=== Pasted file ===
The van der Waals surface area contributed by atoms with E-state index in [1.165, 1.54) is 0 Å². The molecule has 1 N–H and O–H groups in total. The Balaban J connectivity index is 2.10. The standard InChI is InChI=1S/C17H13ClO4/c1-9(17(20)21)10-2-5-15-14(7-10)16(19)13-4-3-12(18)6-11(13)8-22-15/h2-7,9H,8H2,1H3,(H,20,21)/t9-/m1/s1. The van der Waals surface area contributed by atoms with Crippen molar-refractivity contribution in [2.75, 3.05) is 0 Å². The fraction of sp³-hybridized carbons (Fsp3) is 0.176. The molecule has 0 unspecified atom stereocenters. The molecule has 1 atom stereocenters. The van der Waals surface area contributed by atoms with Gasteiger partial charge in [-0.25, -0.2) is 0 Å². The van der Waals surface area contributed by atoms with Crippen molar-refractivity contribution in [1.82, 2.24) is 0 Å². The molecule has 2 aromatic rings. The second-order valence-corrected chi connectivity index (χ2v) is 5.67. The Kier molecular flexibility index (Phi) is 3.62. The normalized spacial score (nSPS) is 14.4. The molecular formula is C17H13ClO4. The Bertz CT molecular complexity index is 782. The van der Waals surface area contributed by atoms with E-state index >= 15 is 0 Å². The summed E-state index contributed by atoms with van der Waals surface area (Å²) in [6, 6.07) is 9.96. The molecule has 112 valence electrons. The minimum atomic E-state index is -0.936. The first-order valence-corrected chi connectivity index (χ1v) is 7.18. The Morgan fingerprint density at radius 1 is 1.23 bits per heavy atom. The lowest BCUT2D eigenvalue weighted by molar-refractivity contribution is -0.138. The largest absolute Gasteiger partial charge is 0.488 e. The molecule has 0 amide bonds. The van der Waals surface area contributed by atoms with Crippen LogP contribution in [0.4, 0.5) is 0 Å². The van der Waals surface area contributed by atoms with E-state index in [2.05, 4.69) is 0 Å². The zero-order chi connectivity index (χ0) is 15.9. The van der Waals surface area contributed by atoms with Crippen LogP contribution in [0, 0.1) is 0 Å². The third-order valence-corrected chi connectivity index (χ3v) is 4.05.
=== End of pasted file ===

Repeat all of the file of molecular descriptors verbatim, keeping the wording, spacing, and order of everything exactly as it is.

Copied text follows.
The van der Waals surface area contributed by atoms with E-state index in [1.165, 1.54) is 0 Å². The molecule has 1 N–H and O–H groups in total. The Balaban J connectivity index is 2.10. The standard InChI is InChI=1S/C17H13ClO4/c1-9(17(20)21)10-2-5-15-14(7-10)16(19)13-4-3-12(18)6-11(13)8-22-15/h2-7,9H,8H2,1H3,(H,20,21)/t9-/m1/s1. The van der Waals surface area contributed by atoms with Crippen molar-refractivity contribution in [2.75, 3.05) is 0 Å². The fraction of sp³-hybridized carbons (Fsp3) is 0.176. The molecule has 0 unspecified atom stereocenters. The molecule has 1 atom stereocenters. The van der Waals surface area contributed by atoms with Gasteiger partial charge in [-0.25, -0.2) is 0 Å². The van der Waals surface area contributed by atoms with Crippen molar-refractivity contribution in [1.82, 2.24) is 0 Å². The molecule has 2 aromatic rings. The second-order valence-corrected chi connectivity index (χ2v) is 5.67. The Kier molecular flexibility index (Phi) is 3.62. The normalized spacial score (nSPS) is 14.4. The molecular formula is C17H13ClO4. The Bertz CT molecular complexity index is 782. The van der Waals surface area contributed by atoms with E-state index >= 15 is 0 Å². The summed E-state index contributed by atoms with van der Waals surface area (Å²) in [6, 6.07) is 9.96. The molecule has 112 valence electrons. The minimum atomic E-state index is -0.936. The first-order valence-corrected chi connectivity index (χ1v) is 7.18. The Morgan fingerprint density at radius 1 is 1.23 bits per heavy atom. The lowest BCUT2D eigenvalue weighted by molar-refractivity contribution is -0.138. The largest absolute Gasteiger partial charge is 0.488 e. The molecule has 0 amide bonds. The van der Waals surface area contributed by atoms with Crippen LogP contribution in [0.4, 0.5) is 0 Å². The van der Waals surface area contributed by atoms with E-state index in [2.05, 4.69) is 0 Å². The zero-order chi connectivity index (χ0) is 15.9. The van der Waals surface area contributed by atoms with Crippen LogP contribution in [0, 0.1) is 0 Å². The third-order valence-corrected chi connectivity index (χ3v) is 4.05.